So you’re wondering what it’s like to run for office, maybe get elected, perhaps make what you consider to be the best decisions for the future of the community you serve.
Tuesday night, during an interview in the stairwell at the Douglas County Courthouse, I saw firsthand what elected officials can face as they — and the people they represent — live with the decisions.
I was talking with Rich Minder, president of the Lawrence school board, who had stopped by to follow election results and lend support to Marlene Merrill, a board colleague for the past four years.
A vocal interruption came from my left.
“Excuse me?” I said.
There stood Peggy Roth, mother of a Wakarusa Valley School student and wife of Bill Roth, a candidate for the school board. I’d seen her just a week earlier, as the board had voted to close Wakarusa Valley over her objections at district headquarters; she’d suggested starting her own school district, so that her son wouldn’t be forced to attend Broken Arrow School next year.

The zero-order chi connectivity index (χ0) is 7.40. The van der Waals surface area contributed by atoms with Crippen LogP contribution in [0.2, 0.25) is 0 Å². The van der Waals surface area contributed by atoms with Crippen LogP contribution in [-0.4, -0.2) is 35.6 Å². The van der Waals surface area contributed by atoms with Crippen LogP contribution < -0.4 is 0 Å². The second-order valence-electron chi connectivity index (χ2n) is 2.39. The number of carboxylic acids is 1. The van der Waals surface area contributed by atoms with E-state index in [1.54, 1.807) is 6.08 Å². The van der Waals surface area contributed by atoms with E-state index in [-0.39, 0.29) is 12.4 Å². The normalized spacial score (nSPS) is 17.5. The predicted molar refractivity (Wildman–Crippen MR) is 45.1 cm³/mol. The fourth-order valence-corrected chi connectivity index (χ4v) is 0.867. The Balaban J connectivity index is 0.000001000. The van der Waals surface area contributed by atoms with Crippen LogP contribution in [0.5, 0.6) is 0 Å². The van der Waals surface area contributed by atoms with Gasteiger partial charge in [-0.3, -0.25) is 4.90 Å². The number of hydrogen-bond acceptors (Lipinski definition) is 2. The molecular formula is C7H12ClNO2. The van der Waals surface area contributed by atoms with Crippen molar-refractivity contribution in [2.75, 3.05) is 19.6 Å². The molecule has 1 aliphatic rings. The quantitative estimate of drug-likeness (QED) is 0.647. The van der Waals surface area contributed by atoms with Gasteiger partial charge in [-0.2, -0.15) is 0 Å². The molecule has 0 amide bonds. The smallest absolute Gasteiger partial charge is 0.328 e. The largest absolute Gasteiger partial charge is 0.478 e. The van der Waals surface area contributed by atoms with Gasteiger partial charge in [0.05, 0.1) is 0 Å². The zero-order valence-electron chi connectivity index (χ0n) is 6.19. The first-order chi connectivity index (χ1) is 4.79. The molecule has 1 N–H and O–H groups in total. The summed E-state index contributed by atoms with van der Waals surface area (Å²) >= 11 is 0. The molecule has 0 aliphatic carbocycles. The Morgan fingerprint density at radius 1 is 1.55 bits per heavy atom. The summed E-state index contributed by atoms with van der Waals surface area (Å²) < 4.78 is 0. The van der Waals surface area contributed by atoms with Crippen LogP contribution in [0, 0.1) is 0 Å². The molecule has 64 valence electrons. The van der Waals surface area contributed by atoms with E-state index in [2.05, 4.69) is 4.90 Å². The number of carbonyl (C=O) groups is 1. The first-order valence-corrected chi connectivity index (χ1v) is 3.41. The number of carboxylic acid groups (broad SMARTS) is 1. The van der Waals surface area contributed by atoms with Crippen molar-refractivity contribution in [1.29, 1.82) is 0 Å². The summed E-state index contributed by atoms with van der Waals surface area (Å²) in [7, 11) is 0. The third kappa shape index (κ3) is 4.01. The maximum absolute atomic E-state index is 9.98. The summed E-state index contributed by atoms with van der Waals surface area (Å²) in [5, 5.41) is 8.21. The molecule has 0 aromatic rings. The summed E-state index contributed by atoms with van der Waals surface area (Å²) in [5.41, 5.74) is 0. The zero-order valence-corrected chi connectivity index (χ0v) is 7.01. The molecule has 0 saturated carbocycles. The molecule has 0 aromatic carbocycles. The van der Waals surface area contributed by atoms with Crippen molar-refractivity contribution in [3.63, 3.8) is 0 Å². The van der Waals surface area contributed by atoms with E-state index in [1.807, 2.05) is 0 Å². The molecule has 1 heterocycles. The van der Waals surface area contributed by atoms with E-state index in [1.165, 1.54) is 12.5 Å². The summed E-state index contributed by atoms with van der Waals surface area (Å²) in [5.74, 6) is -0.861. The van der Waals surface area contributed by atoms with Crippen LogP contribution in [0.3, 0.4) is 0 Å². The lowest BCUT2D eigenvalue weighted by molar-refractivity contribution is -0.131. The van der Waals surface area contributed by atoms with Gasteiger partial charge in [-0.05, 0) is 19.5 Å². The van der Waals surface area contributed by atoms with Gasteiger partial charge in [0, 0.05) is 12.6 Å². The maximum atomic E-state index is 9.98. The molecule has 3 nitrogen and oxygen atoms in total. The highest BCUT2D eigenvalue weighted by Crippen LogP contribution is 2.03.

Standing there in the stairwell with her son, she said something else. I recall mentioning something about it being Election Night, and that talking to officials was part of my job.
“I’m here interviewing Rich Minder,” I said, adding for effect: “He’s president of the Lawrence school board.”
“I’m going to kill that guy.”
The words hung in the air. She’d been looking at Minder, who hadn’t said a word.
Looking back now, I can’t be sure if she had said “guy” or “man.” The phrase didn’t make it into the notes from my interview, the one that had been interrupted by a Wakarusa Valley parent who also might have been frustrated by her husband’s election loss.
On Thursday I received a call from David Hardy, a Douglas County sheriff’s deputy. He needed to get a statement, so he stopped by the office. We talked. He’s gathering information.
There’s no telling what will come of all of this, either through the judicial system or otherwise. The district has had law-enforcement personnel on site for the past couple board meetings, given that they’re discussing closing schools, which is an emotional issue.
But having covered local governments on and off for the past 18 years in Lawrence, I do know this: Elected officials run for office, saying they strive to serve their communities and make the best decisions they can.
We all have to live with the consequences.